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Creutzfeldt - Jakob Disease

Creutzfeldt-Jakob disease (CJD) is a rare degenerative disease that affects brain tissue in humans. When people first start to show symptoms they usually present with confusion or disorientation and problems with walking. While death can occur up to two years after a person shows the first symptoms, most people die within six months. There is no treatment or cure.

There are two different types of CJD - classical CJD and variant CJD.

Classical CJD is a rapidly progressive and fatal disease of the brain that occurs in Australia in about one per million people per year. There are three forms of classical CJD:

  • Sporadic CJD is the most common form of CJD, and usually occurs in people over the age of 40 years, most often between 50 to 70 years. The cause of sporadic CJD is unknown.
  • Health care acquired CJD has occurred worldwide as a result of a few specific medical treatments mostly involving brain tissue. Once CJD was identified as a hazard, the use of these treatments was stopped. Ten deaths have occurred from health care acquired CJD in Australia, but none since 1991.
  • Familial (genetic) CJD is extremely rare. It accounts for 5-15% of classical CDJ cases and there is usually a family history of the illness.

Variant CJD was first recognised in 1996 in the United Kingdom (UK). Variant CJD is thought to be linked to eating meat from animals infected with bovine spongiform encephalopathy (BSE), better known as 'mad cow' disease. BSE has not been found in Australian livestock. There has been no reported human case of variant CJD in Australia to date.

Signs and Symptoms: 

Early symptoms include changes in personality and behaviour, decline in thinking ability, visual abnormalities, muscle weakness and loss of control over movement. Confusion, speech abnormalities, agitation and hallucinations may occur. Eventually the disease progresses to dementia, coma and death.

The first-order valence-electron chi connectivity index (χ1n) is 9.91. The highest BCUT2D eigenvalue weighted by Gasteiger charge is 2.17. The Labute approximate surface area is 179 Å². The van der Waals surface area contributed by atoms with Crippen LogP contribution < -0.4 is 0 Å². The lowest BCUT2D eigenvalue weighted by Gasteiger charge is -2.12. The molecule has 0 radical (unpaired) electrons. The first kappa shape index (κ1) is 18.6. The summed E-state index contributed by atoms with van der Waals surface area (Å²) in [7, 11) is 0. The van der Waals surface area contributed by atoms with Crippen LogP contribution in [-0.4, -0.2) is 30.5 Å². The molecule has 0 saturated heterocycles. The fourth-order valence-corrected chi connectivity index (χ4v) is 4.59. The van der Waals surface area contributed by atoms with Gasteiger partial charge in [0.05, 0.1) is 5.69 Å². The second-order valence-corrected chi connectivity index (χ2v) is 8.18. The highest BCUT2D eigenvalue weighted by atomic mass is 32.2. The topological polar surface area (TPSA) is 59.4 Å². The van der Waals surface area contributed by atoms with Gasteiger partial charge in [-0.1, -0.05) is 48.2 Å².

CJD is difficult to diagnose. The early symptoms are very general and there are no actual tests to diagnose the disease until symptoms are well advanced. As the disease progresses, many investigations are necessary to rule out the possibility of other treatable diseases. Examination of brain tissue after death is the only way to confirm CJD.

It is essential to remember that most people with these symptoms do NOT have CJD, and are experiencing the symptoms due to other causes.

Treatment: 

At the moment, there is no effective treatment for CJD. Current treatment is aimed at relieving the symptoms and making the person as comfortable as possible.

Prevention: 

In Australia, CJD is a nationally notifiable disease. CJD is not spread by person to person, household, social or sexual contact. There is no need for special precautions in the home or community to prevent the spread of the disease.

Australia has banned beef imports from the UK since 1998, and has also banned imports from other BSE affected countries. No cases of BSE have been reported in Australian livestock and a certification system exists to ensure all beef products entering Australia are free of BSE.

For those who have travelled to or lived in the UK between 1980 and 1996, the risk of contracting variant CJD is considered to be very low, even among those who ate beef. Despite this very low risk, people who spent six months or more in the UK between 1980 and 1996, as well as people who received a blood transfusion in the UK from 1980 onwards, are declined as blood donors.

Stronger guidelines have also been established for the use of organ transplants and for the sterilisation of surgical equipment to reduce the risk of CJD acquired through organ donation or through surgical equipment.

Health outcome: 

Although the disease is very rare it is usually fatal.

Help and assistance: 

For further information please contact your local doctor, nearest public health unit or 13HEALTH (13 43 25 84).

References

Australian Government Department of Health and Ageing (2007). Infection Control Guidelines - Creutzfeldt-Jakob Disease.

Heymann D (Ed) (2008). Control of Communicable Diseases Manual, 19th edition. Washington, DC: American Public Health Association, pp 94-99.

Mandell G, Bennett J & Dolin R (2009). Principles and Practices of Infectious Diseases, 7th edition. Elsevier Inc US.

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